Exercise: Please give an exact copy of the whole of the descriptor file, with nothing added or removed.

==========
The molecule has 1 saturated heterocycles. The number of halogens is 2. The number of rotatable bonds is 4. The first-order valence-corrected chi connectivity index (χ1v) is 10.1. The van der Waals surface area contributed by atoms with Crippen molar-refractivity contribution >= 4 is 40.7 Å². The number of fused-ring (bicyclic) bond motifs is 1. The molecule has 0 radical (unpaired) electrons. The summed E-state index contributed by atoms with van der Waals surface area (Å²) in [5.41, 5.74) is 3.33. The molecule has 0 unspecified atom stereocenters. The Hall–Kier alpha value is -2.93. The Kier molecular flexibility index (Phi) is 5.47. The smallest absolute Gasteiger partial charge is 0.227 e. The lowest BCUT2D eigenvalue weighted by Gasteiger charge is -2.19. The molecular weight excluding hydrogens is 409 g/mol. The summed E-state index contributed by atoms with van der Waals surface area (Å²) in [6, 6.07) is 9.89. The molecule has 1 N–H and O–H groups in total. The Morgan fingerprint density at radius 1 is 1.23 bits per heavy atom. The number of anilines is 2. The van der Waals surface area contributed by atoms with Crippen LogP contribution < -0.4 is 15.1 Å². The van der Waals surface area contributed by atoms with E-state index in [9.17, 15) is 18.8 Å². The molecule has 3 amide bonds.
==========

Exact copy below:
The molecule has 1 saturated heterocycles. The number of halogens is 2. The number of rotatable bonds is 4. The first-order valence-corrected chi connectivity index (χ1v) is 10.1. The van der Waals surface area contributed by atoms with Crippen molar-refractivity contribution >= 4 is 40.7 Å². The number of fused-ring (bicyclic) bond motifs is 1. The molecule has 0 radical (unpaired) electrons. The summed E-state index contributed by atoms with van der Waals surface area (Å²) in [5.41, 5.74) is 3.33. The molecule has 0 unspecified atom stereocenters. The Hall–Kier alpha value is -2.93. The Kier molecular flexibility index (Phi) is 5.47. The smallest absolute Gasteiger partial charge is 0.227 e. The lowest BCUT2D eigenvalue weighted by Gasteiger charge is -2.19. The molecular weight excluding hydrogens is 409 g/mol. The summed E-state index contributed by atoms with van der Waals surface area (Å²) in [6, 6.07) is 9.89. The molecule has 1 N–H and O–H groups in total. The Morgan fingerprint density at radius 1 is 1.23 bits per heavy atom. The number of anilines is 2. The van der Waals surface area contributed by atoms with Crippen LogP contribution < -0.4 is 15.1 Å². The van der Waals surface area contributed by atoms with E-state index in [9.17, 15) is 18.8 Å². The molecule has 3 amide bonds.